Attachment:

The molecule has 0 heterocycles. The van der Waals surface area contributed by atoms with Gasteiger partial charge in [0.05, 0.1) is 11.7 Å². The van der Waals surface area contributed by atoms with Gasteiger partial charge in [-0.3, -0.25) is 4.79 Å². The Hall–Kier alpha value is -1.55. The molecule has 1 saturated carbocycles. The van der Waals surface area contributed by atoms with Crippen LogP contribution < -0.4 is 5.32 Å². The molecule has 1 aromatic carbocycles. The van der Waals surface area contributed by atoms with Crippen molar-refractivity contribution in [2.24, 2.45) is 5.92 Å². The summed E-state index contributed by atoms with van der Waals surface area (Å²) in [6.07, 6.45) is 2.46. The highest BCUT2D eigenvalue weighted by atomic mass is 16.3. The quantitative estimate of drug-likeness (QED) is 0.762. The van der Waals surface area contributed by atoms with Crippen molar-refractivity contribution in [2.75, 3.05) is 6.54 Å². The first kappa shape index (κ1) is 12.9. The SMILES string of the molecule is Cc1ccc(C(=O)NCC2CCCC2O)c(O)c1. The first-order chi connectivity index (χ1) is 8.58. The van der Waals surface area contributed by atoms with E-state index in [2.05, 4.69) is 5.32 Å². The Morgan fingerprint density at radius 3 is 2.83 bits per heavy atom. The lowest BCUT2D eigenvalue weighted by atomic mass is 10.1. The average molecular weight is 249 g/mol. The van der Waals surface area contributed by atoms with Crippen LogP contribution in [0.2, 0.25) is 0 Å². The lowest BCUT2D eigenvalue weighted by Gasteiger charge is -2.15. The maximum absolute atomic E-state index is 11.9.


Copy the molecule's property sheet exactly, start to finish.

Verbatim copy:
The molecule has 0 heterocycles. The van der Waals surface area contributed by atoms with Gasteiger partial charge in [0.05, 0.1) is 11.7 Å². The van der Waals surface area contributed by atoms with Gasteiger partial charge in [-0.3, -0.25) is 4.79 Å². The Hall–Kier alpha value is -1.55. The molecule has 1 saturated carbocycles. The van der Waals surface area contributed by atoms with Crippen LogP contribution < -0.4 is 5.32 Å². The molecule has 1 aromatic carbocycles. The van der Waals surface area contributed by atoms with Crippen molar-refractivity contribution in [2.24, 2.45) is 5.92 Å². The summed E-state index contributed by atoms with van der Waals surface area (Å²) in [6.07, 6.45) is 2.46. The highest BCUT2D eigenvalue weighted by atomic mass is 16.3. The quantitative estimate of drug-likeness (QED) is 0.762. The van der Waals surface area contributed by atoms with Crippen molar-refractivity contribution in [2.75, 3.05) is 6.54 Å². The first kappa shape index (κ1) is 12.9. The SMILES string of the molecule is Cc1ccc(C(=O)NCC2CCCC2O)c(O)c1. The first-order chi connectivity index (χ1) is 8.58. The van der Waals surface area contributed by atoms with E-state index in [2.05, 4.69) is 5.32 Å². The Morgan fingerprint density at radius 3 is 2.83 bits per heavy atom. The lowest BCUT2D eigenvalue weighted by atomic mass is 10.1. The average molecular weight is 249 g/mol. The van der Waals surface area contributed by atoms with Crippen LogP contribution in [0.2, 0.25) is 0 Å². The lowest BCUT2D eigenvalue weighted by Gasteiger charge is -2.15. The maximum absolute atomic E-state index is 11.9.